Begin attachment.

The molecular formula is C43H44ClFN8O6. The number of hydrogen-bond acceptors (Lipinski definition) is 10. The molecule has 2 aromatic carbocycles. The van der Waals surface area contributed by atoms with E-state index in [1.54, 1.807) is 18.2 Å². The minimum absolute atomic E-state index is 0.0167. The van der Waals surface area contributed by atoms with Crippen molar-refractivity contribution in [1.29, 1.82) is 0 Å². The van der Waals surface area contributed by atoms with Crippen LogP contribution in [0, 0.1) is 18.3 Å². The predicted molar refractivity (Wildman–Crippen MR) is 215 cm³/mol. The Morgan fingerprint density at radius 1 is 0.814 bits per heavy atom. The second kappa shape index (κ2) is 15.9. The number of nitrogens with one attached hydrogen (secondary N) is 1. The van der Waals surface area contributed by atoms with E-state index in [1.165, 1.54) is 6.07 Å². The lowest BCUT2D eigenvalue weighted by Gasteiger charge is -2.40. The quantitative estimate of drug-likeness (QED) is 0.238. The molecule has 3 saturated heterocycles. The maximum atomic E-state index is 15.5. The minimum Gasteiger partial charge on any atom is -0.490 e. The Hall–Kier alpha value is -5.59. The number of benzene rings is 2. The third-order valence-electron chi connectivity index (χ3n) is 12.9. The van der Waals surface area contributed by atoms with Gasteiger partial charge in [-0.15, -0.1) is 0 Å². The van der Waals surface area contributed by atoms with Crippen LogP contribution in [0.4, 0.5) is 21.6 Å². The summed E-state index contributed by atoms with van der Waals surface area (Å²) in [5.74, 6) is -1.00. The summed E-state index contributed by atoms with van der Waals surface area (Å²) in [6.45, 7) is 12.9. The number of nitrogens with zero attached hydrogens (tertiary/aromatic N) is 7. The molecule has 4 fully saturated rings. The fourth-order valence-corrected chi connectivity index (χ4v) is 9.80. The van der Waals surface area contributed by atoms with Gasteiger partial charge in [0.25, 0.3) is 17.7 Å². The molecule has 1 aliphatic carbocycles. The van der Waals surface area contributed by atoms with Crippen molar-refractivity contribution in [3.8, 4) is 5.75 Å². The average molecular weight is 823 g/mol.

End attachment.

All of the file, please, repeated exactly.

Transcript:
The molecular formula is C43H44ClFN8O6. The number of hydrogen-bond acceptors (Lipinski definition) is 10. The molecule has 2 aromatic carbocycles. The van der Waals surface area contributed by atoms with E-state index in [1.54, 1.807) is 18.2 Å². The minimum absolute atomic E-state index is 0.0167. The van der Waals surface area contributed by atoms with Crippen molar-refractivity contribution in [1.29, 1.82) is 0 Å². The van der Waals surface area contributed by atoms with Crippen LogP contribution in [0, 0.1) is 18.3 Å². The predicted molar refractivity (Wildman–Crippen MR) is 215 cm³/mol. The Morgan fingerprint density at radius 1 is 0.814 bits per heavy atom. The second kappa shape index (κ2) is 15.9. The number of nitrogens with one attached hydrogen (secondary N) is 1. The van der Waals surface area contributed by atoms with E-state index in [1.165, 1.54) is 6.07 Å². The lowest BCUT2D eigenvalue weighted by Gasteiger charge is -2.40. The quantitative estimate of drug-likeness (QED) is 0.238. The molecule has 3 saturated heterocycles. The maximum atomic E-state index is 15.5. The minimum Gasteiger partial charge on any atom is -0.490 e. The Hall–Kier alpha value is -5.59. The number of benzene rings is 2. The third-order valence-electron chi connectivity index (χ3n) is 12.9. The van der Waals surface area contributed by atoms with Gasteiger partial charge in [-0.15, -0.1) is 0 Å². The van der Waals surface area contributed by atoms with Crippen LogP contribution in [0.4, 0.5) is 21.6 Å². The summed E-state index contributed by atoms with van der Waals surface area (Å²) in [5.74, 6) is -1.00. The summed E-state index contributed by atoms with van der Waals surface area (Å²) in [6.45, 7) is 12.9. The number of nitrogens with zero attached hydrogens (tertiary/aromatic N) is 7. The molecule has 4 fully saturated rings. The fourth-order valence-corrected chi connectivity index (χ4v) is 9.80. The van der Waals surface area contributed by atoms with Gasteiger partial charge in [0.25, 0.3) is 17.7 Å². The molecule has 1 aliphatic carbocycles. The van der Waals surface area contributed by atoms with Crippen molar-refractivity contribution in [3.8, 4) is 5.75 Å². The average molecular weight is 823 g/mol.